The idea that a meaningful life must be or appear remarkable is not only elitist but also misguided. The most meaningful lives are often not the extraordinary ones. They’re the ordinary ones lived with dignity.
Contemporary society has some very wrong-headed ideas about what constitutes success. Popular thinking holds that a person who went to Harvard is smarter and better than someone who attended Ohio State; that a father who stays at home with his kids is contributing less to society than a man who works at a Fortune 500 company; that a woman with 200 Instagram followers must be less valuable than a woman with two million.
We all live in stories — we go to the movies, read novels, and share stories with loved ones and colleagues. But the story I’m specifically referring to here is the story you tell yourself about yourself — about how you became you.
In many ways —ways we may not even realize — we are becoming wall-builders ourselves. True belonging doesn’t exist in groups. It lives in moments among individuals. And it is a choice — we can choose to invite others to belong or to reject them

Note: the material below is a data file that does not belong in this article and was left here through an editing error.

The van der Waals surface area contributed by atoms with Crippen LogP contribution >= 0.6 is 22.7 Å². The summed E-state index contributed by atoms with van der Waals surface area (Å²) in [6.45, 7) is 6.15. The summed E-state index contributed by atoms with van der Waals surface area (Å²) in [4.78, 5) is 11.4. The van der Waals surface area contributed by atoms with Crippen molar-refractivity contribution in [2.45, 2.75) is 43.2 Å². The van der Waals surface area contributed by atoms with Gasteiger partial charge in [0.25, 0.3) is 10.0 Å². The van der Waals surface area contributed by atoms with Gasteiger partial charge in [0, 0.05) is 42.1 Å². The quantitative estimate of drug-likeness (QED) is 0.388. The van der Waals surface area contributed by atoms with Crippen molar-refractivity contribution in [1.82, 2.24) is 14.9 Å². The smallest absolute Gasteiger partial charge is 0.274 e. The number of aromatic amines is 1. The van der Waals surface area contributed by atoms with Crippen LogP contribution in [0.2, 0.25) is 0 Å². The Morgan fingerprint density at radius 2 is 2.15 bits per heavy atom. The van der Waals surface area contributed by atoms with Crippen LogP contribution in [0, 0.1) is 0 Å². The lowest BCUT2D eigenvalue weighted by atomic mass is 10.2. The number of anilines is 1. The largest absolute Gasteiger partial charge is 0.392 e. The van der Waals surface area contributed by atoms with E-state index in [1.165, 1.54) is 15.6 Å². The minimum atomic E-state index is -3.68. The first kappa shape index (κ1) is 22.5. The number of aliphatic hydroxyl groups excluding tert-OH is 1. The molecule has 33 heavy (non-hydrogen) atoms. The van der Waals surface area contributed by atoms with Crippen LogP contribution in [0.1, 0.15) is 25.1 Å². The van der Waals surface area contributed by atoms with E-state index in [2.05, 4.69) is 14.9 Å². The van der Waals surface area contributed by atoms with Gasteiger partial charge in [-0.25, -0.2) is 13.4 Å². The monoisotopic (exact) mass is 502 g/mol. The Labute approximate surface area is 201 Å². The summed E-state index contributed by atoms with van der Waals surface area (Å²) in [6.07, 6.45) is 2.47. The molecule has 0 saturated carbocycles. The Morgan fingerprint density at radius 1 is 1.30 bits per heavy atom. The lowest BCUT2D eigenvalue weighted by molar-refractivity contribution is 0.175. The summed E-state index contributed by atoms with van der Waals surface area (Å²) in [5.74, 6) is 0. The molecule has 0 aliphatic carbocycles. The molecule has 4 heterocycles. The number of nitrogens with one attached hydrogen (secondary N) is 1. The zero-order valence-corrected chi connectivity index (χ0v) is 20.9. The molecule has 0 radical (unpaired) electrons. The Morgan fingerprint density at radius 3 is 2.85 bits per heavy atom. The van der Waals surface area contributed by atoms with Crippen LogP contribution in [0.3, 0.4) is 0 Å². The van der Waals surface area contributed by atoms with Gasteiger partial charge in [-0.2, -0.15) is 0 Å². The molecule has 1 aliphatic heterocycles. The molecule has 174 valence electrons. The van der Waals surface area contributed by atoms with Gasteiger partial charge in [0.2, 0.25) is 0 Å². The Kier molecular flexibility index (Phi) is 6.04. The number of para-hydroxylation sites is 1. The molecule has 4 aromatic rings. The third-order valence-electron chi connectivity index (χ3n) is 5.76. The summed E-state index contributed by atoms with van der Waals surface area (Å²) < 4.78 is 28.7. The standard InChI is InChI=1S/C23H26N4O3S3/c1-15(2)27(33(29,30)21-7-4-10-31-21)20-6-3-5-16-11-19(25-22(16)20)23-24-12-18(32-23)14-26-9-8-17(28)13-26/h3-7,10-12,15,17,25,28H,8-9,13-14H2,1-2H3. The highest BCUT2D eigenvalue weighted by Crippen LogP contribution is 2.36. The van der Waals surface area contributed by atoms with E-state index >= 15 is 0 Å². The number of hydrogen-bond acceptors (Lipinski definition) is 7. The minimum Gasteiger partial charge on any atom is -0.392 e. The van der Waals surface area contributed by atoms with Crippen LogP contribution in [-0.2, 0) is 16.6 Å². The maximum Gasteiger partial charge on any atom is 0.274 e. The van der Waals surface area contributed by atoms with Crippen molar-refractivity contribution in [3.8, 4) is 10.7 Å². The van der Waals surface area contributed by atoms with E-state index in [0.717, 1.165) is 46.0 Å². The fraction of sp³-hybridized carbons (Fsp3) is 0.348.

Some ten years after the first meeting of the Junto, Franklin wrote, “The noblest question in the world is, ‘What good may I do in it?’” More than three hundred years later, the importance of this question is undiminished. Answering it is the work of a lifetime, yet we can begin modestly, as Franklin did.
We might not all know what our purpose in life is, but we are all storytellers. The challenge to writing our story is that our lives don’t follow a neat arc. Our identities and experiences are constantly shifting.
All across the country, Americans are building ‘cultures of meaning’ that bring people together, keep them engaged, and help them contribute to their communities.
“The growing good of the world is partly dependent on unhistoric acts; and that things are not so ill with you and me as they might have been, is half owing to the number who lived faithfully a hidden life, and rest in unvisited tombs."
On why storytelling is an unexpected but important source of meaning in life, why we should embrace sadness, and whether you need to be religious to find fulfillment.
Merton had an interesting journey to monasticism, and his story sheds light on why contemplation and meditation are essential for a meaningful life, and for true freedom.